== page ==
(with apologies to Shakespeare!)
“To scoot or not to scoot, that is the question. Whether ‘tis nobler in the mind to suffer the restrictions of limited mobility, or to ride wheels against a sea of obstacles, and by opposing overcome them?”
Recently a friend took me to visit a lady who has just acquired a ‘Travel Scoot’ electric scooter, because of bad neuropathy in both feet. She kindly let me take it for a test drive in the school playground behind her house – fortunately school was out for the summer! She was most helpful in explaining all the bells and whistles that come with it. She even showed us how it comes apart for packing to go aboard a plane or train – hence the name – as well as how to load it into the back of their van.
The test drive was fun! It can go quite fast and can turn almost on a dime. It doesn’t take long to get the hang of it and I was quite impressed with its speed and responsiveness. It has a useful detachable wire basket on the front to hold handbag and shopping.
However, it is not portable for me – I tried a couple of times loading the base frame with wheels into their van, but it was not safe. My bionic leg can support my weight when I’m just standing, but not if I’m trying to bend and lift something like that at the same time, no matter how light. On the one hand, it may be easier on my van, where I could brace myself against the back door like I do when loading and unloading the rollator. On the other hand, the back of my van is about 4 inches higher than theirs.
The whole contraption weighs 27 lbs – the battery alone weighs 6 lbs. It might be possible to instal a hoist in the back of my van, so that I wouldn’t have to worry about lifting it in and out, or rely on my husband being with me if I want to use it. Right now that’s how it would have to be. But right now we also have a second-hand electric wheelchair for me to get around the neighbourhood. Mind you, that weighs a ton (well, I exaggerate just a little – try 150+ lbs) so it takes at least two people to lift it.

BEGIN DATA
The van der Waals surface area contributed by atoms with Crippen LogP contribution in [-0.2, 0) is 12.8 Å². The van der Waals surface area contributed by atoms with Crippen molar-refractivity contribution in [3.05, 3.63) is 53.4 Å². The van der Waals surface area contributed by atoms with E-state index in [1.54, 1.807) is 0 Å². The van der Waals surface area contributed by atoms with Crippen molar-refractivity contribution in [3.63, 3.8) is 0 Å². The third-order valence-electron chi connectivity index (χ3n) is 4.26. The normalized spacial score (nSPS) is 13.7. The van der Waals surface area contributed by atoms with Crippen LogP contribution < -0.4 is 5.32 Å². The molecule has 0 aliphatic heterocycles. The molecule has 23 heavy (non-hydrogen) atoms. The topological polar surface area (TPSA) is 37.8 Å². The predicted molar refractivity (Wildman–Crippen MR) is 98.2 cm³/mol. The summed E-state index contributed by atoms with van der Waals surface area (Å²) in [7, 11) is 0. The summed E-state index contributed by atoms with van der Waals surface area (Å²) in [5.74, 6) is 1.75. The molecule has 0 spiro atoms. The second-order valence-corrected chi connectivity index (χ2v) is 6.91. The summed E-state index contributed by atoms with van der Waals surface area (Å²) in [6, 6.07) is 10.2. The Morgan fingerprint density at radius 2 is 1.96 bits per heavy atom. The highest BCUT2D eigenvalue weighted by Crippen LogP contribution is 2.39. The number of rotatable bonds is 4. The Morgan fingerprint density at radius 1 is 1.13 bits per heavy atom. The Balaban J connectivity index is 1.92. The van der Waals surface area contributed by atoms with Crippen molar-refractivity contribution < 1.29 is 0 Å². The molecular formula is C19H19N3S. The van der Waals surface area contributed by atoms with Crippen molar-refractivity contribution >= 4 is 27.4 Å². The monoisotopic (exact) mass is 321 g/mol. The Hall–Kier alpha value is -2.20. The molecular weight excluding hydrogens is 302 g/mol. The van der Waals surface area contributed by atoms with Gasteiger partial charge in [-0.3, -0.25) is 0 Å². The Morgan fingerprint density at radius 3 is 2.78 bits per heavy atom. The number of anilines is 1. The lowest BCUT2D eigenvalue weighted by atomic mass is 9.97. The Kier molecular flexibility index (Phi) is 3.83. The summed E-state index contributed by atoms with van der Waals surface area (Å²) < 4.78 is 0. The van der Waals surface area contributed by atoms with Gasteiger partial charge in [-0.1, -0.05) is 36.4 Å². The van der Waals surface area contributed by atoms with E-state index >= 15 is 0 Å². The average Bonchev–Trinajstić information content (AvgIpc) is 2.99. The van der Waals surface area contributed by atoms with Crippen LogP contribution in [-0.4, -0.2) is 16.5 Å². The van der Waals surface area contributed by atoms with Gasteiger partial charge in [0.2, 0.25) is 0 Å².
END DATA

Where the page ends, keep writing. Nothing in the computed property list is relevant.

Here’s my dilemma: down the road I can definitely imagine myself on a scooter like that, but would I become lazy and lose the limited mobility I have worked so hard to regain? It’s certainly a great option for travelling, whereas for now we are taking the rollator wherever we go. Ultimately I hope to walk unaided, but I’m not there yet, and at age 70 for how long is that realistic anyway?
Fortunately for us, we are in a position where cost is not an issue. The scooter I tried is about C$3,500 (eek!) but I have seen others slightly less expensive through the agecomfort.com website. Of course, it wouldn’t be covered under our Ontario Health Insurance Plan (OHIP), so we’d have to pay the whole thing.
If anyone out there has any comments or suggestions, I’d be glad to hear them.